ecoholic

Getting to the bottom of the pricing on your fair trade coffee cup


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Q I’ve heard fair trade coffee growers only earn a fraction more than conventional growers, so why am I paying so much for fair trade java?

A Whether we drink jumbo lattes or brown office water, lately it seems the bitter bevvy is giving us more jolts of guilt than energy.

Despite the inflated price of a cup of joe, coffee workers are some of the most poorly paid on the planet. The situation only got worse for the world’s 25 million java-growers when prices plummeted to 100-year lows in 2003.

The ensuing humanitarian crisis got a lot of us thinking. Maybe the price of coffee should oh, I don’t know cover the price of production? And maybe even the basic cost of living? So the conscious consumer turns to fair trade beans. According to TransFair Canada, the official fair trade price should cover all those things, plus it should be set without pressure tactics.

The idea was first promoted in the 60s and 70s by aid organizations that sold Third World crafts in the West. Now, labelling standards are set by Fairtrade Labelling Organizations International (FLO) in Germany.

But your question is, how fair is fair? How much money is actually going to the growers? The basic standard set by the FLO means that fair trade coffee growers (or co-ops) must be paid US$1.26 per pound at the very least. If the beans are certified organic, they’re paid a minimum 15¢ more per pound. An extra 5¢ social premium must be paid to a separate bank account managed by members of the coffee co-op to fund community projects like schools and health centres.

You’re right none of this sounds all that impressive given the global price for regular beans this month, averaging around 99¢. Yet fair trade beans are often peddled for 5 to 10 bucks more per pound than the conventional stuff. Are you being ripped off? There are a few things to consider. For one, no conventional farmer gets 99 cents per pound. They might only see 8 to 15 cents of that. Also, most fair trade bean roasters are spending more on their goods than the minimum standard mandates. Sometimes it’s just 50 cents more. But the freshest of the fresh, Toronto’s Merchants of Green Coffee, says it pays $2.50 to $3 per pound to farmer co-ops for top quality beans. That price can climb much higher for certain beans at certain times of the year from, say, Ethiopia, and the cost of shipping can be three times the price of the coffee itself. The company also spends a buck or two on packaging and delivering beans within 24 hours of roasting, selling to retailers for $6 to $9 dollars per pound, depending on the beans.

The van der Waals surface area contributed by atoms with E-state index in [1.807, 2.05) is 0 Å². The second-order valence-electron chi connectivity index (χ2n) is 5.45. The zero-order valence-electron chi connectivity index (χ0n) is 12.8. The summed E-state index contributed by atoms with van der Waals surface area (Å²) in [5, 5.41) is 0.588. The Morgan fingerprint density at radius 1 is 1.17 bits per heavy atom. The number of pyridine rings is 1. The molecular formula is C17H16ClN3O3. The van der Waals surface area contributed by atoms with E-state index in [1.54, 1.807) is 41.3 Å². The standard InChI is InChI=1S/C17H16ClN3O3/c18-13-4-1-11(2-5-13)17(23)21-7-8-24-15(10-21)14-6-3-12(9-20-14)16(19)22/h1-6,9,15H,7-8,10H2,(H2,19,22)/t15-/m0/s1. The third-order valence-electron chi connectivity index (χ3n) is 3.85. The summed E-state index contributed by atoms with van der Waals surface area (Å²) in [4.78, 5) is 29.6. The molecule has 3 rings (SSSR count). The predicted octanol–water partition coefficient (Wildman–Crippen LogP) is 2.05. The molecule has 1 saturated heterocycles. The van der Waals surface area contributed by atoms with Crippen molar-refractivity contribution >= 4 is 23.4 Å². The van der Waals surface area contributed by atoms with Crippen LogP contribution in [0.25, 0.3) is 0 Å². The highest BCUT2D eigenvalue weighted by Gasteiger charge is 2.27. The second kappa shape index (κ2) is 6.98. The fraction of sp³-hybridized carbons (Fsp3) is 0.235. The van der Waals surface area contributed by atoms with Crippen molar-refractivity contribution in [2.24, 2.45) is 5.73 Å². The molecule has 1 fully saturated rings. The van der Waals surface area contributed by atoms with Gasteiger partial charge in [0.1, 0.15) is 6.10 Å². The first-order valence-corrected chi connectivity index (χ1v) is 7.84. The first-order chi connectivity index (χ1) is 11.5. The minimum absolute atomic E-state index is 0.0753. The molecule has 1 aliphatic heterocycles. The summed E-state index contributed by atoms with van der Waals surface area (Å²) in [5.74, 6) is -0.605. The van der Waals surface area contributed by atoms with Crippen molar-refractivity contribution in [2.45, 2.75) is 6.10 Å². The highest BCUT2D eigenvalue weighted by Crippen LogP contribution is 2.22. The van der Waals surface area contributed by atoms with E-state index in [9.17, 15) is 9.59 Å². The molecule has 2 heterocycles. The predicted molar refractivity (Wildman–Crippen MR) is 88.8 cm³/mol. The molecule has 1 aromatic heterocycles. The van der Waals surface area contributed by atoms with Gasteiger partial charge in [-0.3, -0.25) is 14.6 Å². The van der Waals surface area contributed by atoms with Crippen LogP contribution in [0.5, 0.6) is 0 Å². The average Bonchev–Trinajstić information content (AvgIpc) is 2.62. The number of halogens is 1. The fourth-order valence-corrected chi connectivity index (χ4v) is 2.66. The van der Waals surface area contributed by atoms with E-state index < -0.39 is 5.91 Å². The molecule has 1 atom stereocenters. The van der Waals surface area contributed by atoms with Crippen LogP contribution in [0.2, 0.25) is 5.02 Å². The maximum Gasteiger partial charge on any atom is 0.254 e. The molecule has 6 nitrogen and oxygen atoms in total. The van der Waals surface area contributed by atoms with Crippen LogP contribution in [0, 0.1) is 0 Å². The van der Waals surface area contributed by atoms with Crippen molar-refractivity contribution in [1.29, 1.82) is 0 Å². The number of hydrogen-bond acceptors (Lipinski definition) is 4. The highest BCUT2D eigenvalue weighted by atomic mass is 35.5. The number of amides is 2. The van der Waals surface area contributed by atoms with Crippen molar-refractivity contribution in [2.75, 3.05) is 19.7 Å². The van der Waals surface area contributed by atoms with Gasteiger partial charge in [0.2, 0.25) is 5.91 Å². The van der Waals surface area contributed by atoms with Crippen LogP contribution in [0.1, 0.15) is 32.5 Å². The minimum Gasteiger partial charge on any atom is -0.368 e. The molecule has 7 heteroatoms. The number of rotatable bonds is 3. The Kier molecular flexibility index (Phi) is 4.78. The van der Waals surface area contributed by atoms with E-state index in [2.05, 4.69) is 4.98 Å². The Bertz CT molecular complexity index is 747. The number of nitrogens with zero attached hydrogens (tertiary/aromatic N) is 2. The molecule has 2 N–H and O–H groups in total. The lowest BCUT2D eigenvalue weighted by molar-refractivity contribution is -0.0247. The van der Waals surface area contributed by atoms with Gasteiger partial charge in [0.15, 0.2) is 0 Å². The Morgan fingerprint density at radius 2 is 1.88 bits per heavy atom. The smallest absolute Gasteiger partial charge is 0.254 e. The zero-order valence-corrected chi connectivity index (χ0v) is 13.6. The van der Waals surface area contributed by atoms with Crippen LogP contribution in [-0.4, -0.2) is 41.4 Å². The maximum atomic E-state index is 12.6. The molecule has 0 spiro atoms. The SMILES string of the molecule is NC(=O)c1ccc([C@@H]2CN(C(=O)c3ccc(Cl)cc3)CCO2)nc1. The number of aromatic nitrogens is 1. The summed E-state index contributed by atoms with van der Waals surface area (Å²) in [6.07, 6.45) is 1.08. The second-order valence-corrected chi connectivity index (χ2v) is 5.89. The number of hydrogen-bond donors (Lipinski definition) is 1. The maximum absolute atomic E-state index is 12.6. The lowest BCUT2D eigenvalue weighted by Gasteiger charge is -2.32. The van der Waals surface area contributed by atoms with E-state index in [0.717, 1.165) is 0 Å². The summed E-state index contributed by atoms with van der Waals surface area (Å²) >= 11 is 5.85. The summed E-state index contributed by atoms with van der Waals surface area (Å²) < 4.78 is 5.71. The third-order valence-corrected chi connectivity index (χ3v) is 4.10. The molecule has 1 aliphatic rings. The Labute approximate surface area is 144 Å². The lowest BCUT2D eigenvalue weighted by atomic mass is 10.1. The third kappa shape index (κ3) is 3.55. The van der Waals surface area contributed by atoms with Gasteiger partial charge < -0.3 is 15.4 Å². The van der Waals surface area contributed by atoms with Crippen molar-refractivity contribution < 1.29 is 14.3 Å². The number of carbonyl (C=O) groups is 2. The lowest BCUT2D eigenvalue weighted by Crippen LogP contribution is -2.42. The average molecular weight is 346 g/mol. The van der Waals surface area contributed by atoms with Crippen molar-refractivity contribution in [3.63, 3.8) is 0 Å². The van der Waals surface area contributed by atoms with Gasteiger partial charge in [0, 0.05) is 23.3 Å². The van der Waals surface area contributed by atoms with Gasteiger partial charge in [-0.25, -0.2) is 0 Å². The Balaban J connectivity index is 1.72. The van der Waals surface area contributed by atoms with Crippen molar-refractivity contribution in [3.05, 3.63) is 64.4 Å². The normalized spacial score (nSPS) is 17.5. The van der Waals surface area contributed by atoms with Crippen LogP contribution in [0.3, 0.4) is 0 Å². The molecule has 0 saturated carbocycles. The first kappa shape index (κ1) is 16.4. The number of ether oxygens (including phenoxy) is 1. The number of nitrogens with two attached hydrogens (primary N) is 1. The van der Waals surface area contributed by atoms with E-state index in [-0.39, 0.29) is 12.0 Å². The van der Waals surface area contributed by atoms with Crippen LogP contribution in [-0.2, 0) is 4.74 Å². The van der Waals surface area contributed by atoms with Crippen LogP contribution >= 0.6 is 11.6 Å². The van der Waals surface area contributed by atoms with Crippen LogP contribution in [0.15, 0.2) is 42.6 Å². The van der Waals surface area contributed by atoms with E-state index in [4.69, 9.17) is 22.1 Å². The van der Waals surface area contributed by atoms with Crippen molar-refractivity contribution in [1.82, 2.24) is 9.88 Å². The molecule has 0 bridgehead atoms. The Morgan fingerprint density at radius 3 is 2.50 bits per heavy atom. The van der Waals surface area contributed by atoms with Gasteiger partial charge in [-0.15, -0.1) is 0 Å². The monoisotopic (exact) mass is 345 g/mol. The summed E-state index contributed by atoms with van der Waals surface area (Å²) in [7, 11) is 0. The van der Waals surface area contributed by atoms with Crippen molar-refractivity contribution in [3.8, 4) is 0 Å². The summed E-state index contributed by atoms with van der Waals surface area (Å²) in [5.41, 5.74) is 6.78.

These small-niche roasters tend to be tiny operations that don’t have economies of scale behind them like Folgers and Nescafé, so their cost of production is necessarily higher than that of the big boys. So if you look at the wholesale price of, on average, $9/lb and consider that most places sell fair trade beans or grounds for $14/lb, basically retailers aren’t even doubling it (the typical retail practice). Just so you know, the best priced fair trade organic beans ($12 a pound) are at cafés like Moonbean on St. Andrew in Kensington and Alternative Grounds on Roncesvalles. If you want to talk rip-offs, note that Starbucks sells its regular non-fairly traded coffee for at least $15 per pound!

Procter & Gamble, Nestlé and Kraft have all launched specialty fair trade coffee lines in the U.S. or UK (a move many consider greenwashing, but a step in the right direction). Not sure what they pay per pound P&G declined to share that info.

Sadly, many fair trade farmers are actually being forced to sell their beans as conventional coffee just to get rid of them. Why? The supply of fair trade coffee dramatically outweighs demand, just as with regular beans. When that happens, cash-starved farmers do not get the certified fair trade stamp.

The fair trade system isn’t perfect, and policing half a million farmers around the world to make sure they’re living up to fair trade standards is certainly difficult, but there are many reasons to keep buying fair trade coffee. And if we all do, maybe the retail price can come down without harming fair trade farmer incomes. If you think growers deserve more for their fair trade crop, bug the FLO in Germany (www.fairtrade.net).

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